There has been one exception to the all-is-forgiven rule at the Bush II White House. In October, Duane Clarridge, a CIA official involved in the scandal who was indicted for lying to Congress, was set to become an assistant in the NSC's counterterrorism office. But then the White House yanked the welcome mat. In speaking to one reporter, a disappointed Clarridge cited Abrams, noting that, unlike Abrams, he had not pleaded guilty. (Clarridge was pardoned by Daddy Bush before his case could be tried.) Poor guy, he does have a point. Why embrace Abrams--and Poindexter, Reich and Negroponte--but not Clarridge? Was secretly mining Nicaragua's harbor, a Clarridge initiative that earned a World Court ruling against the United States, worse than shredding, or lying to Congress, or covering up human rights abuses?
So is there anyone left to be rehabilitated? Oliver North has a good gig at Fox News, where he shares his expert opinions on how to deal with terrorists. (Sell them missiles and bring them a nice cake?) Richard Secord, the wheeling-dealing general-turned-arms-merchant who managed North's secret contra supply operation, may well be seeking business opportunities arising from the war on terrorism. Perhaps retired Gen. John Singlaub could be assigned a mission. Recently, at a conference of conservatives I bumped into Singlaub, who ran the World Anti-Communist League in the 1980s and plotted with North to raise money covertly for the contras from foreign countries. Are you active these days? I asked. "Yes," he said, adding no more. Same sort of stuff as always? "Yes," he replied and shifted his feet. Like what? I asked. He stalked off. The man can still keep a secret--sign him up. By the way, Robert McFarlane, Poindexter's predecessor as National Security Adviser and a co-author of the Iran deal and the contra policy, re-emerged in October as an adviser to an anti-Taliban Afghan fighter who was ambushed and killed during a botched operation. Maybe there's a spot available for him. When it comes to personnel, Iran/contra is no stigma for the Bush clan. In most instances, it seems to be a mark of honor.
Secrecy is the guiding philosophy of the Bush Administration.
Questions about Enron's links to the White House and Dick Cheney's Energy Task Force are reassuring. They mean that the nation, after the September 11 attacks, is now confident enough to focus on some of the more traditional threats to our democracy, like the corporate takeover of our political system.
Following the release of the White House energy plan last year, the Government Accounting Office (GAO) demanded the Energy Task Force's records, including any interactions with major Bush campaign donors like Enron's Ken Lay. The Vice President's office refused to release the documents, claiming that Congress was exceeding its oversight authority. One of the oil and gas men whose privacy the White House wants to protect is Cheney himself, who in 1999, as CEO of Halliburton, was a member of the Petroleum Council, an advisory group to the Energy Department. The council issued a report calling for the opening of the Arctic National Wildlife Refuge (ANWR) and of roadless areas of the West to fossil fuel exploitation, proposals incorporated into the White House plan.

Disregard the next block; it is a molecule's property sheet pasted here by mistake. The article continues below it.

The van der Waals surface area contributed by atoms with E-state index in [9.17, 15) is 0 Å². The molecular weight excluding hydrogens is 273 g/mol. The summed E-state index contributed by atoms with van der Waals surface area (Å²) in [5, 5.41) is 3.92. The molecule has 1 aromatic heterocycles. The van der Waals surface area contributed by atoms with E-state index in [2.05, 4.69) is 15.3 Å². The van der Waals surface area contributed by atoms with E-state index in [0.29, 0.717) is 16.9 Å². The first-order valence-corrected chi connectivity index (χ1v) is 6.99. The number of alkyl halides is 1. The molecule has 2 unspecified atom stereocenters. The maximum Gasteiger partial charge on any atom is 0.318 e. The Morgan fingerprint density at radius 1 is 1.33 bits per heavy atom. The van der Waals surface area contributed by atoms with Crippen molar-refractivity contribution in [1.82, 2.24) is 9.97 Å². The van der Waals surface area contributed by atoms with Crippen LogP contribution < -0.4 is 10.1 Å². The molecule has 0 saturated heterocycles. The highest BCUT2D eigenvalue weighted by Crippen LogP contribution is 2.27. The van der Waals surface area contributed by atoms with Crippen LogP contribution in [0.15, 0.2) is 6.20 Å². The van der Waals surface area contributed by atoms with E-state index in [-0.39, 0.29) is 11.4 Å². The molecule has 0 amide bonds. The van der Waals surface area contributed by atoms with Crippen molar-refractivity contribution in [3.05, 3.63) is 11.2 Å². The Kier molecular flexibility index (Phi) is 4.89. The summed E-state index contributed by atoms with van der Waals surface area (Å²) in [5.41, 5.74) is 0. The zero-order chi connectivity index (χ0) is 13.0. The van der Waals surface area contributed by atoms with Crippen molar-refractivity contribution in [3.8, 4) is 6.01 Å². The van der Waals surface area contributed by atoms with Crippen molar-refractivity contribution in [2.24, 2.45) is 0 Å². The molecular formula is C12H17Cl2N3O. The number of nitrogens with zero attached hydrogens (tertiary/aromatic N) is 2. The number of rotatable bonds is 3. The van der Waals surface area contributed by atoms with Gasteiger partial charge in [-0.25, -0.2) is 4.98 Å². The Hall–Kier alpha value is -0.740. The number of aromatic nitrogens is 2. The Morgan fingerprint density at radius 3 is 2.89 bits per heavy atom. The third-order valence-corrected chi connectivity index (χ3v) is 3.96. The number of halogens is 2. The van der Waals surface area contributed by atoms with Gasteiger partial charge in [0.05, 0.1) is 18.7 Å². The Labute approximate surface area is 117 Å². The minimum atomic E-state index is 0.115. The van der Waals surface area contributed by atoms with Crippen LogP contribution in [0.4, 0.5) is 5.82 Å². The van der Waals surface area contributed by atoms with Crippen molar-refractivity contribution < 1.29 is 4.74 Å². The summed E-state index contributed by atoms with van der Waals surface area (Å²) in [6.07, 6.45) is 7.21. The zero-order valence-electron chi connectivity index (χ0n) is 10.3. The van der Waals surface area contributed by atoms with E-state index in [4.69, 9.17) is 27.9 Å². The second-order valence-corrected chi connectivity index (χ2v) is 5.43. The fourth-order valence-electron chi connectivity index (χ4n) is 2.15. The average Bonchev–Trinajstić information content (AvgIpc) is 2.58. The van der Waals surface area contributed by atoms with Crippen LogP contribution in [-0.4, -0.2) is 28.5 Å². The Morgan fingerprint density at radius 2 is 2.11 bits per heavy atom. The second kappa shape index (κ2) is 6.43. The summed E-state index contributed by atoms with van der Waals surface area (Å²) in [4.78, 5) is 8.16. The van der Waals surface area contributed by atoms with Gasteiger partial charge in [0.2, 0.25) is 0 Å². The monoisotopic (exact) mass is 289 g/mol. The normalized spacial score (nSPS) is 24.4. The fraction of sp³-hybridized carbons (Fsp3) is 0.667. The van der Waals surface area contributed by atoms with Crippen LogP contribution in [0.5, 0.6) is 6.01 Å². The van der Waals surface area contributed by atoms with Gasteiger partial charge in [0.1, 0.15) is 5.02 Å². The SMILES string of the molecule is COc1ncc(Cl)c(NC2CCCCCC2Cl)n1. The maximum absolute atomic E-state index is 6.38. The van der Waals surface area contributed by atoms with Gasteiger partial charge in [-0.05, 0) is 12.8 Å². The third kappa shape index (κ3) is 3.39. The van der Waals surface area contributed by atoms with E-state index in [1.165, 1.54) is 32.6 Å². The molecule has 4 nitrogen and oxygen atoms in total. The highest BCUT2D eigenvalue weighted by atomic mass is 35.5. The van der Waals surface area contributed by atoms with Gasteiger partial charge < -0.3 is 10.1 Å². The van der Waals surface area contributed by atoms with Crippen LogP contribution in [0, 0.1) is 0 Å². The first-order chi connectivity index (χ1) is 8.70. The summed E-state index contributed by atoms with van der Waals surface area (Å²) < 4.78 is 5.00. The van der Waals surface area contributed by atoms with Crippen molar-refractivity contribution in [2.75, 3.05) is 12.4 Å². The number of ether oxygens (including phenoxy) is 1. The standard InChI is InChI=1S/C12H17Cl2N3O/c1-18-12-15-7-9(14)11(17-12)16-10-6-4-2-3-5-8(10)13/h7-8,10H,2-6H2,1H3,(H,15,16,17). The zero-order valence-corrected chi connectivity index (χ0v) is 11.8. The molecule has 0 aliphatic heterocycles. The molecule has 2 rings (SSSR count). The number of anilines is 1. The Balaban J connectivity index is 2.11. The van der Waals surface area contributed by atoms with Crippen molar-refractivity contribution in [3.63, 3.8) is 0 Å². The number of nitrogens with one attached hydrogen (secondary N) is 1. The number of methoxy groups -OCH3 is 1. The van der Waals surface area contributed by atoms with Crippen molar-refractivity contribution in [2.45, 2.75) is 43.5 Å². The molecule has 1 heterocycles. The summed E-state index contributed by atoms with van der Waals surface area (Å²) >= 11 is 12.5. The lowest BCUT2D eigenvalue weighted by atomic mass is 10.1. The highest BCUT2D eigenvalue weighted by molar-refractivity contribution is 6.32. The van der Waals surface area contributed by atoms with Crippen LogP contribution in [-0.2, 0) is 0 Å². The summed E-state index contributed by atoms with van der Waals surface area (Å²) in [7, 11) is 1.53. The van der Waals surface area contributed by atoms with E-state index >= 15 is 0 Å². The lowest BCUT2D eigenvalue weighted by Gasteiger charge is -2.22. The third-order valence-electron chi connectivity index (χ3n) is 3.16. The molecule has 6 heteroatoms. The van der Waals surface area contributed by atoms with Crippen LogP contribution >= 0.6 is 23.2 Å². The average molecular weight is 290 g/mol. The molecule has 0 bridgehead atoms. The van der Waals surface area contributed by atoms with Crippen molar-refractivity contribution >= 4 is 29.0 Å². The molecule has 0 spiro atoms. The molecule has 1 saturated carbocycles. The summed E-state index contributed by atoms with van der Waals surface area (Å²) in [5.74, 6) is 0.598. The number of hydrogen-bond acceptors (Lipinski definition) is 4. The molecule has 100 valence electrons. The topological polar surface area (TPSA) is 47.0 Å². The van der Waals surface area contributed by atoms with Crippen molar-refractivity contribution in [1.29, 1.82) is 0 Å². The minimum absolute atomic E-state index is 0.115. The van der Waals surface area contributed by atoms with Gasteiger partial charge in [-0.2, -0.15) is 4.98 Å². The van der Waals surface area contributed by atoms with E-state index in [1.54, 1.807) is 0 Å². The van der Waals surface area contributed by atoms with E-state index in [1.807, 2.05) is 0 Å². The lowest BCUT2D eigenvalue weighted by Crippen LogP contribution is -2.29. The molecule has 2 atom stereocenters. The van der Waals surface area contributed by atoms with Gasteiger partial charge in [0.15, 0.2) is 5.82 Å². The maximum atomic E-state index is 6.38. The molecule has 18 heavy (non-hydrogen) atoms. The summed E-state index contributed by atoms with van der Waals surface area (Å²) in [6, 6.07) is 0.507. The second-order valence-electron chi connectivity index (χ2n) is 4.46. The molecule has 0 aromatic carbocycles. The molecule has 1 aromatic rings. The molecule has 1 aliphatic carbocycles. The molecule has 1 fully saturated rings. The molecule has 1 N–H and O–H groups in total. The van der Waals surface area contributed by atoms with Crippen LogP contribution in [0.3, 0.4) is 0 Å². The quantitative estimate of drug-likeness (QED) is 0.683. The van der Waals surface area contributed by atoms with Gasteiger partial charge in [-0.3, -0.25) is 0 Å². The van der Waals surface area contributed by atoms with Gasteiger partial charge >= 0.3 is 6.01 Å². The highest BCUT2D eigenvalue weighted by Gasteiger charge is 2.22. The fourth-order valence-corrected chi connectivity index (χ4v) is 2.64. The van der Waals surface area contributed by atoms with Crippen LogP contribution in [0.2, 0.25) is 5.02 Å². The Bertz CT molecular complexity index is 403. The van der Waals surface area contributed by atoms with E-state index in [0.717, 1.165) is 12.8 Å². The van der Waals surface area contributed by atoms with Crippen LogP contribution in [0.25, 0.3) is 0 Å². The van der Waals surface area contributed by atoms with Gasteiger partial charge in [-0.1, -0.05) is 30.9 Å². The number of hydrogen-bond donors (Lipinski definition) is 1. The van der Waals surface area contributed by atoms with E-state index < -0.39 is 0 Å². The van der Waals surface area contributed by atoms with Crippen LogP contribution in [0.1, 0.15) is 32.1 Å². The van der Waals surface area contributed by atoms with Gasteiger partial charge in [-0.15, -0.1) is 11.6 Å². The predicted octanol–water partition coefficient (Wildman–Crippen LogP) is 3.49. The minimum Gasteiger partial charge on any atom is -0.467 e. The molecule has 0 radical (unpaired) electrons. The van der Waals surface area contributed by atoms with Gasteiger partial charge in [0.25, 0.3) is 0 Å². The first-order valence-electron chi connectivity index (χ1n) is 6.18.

The GAO was preparing to sue for the first time in its eighty-year history when the terrorists struck. It then put its suit on hold so it could focus on "homeland security" and let the White House do the same. With the collapse of Enron and the beginning of Congressional hearings on the largest bankruptcy in US history, that holding pattern appears to be ending.
Still, even as environmental groups backed away from criticizing the President after September 11, the White House continued to push its "free market" environmental agenda. This past October, Interior Secretary Gale Norton had to explain why she'd altered scientific data, in a letter to the Senate, to make it appear that oil operations in the Arctic would not harm hundreds of thousands of migratory caribou, when in fact her own Fish and Wildlife Service (FWS) had provided her with data suggesting it would. "We did make a mistake. We will take steps to clarify and correct that," she told reporters in explaining one of the many discrepancies in her letter.
Norton has also concluded that drilling in the Arctic won't violate an international treaty that protects polar bears. The FWS, which has twice issued reports stating that drilling poses a threat to the bears, was directed to "correct these inconsistencies" with Norton's position. Polar bears can live with oil drilling, the FWS now tells us. They'll just look more like panda bears.
Ten years after President Bush Sr. pledged "no net loss of wetlands," George W. has signed off on an Army Corps of Engineers proposal that will make it easier for developers and mining companies to dredge and fill America's vital wetlands through a "general permitting" process that is rarely if ever challenged. Again, Norton failed to forward comments from her FWS to the corps, even though the FWS had written that the proposed policy change would result in "tremendous destruction of aquatic and terrestrial habitat."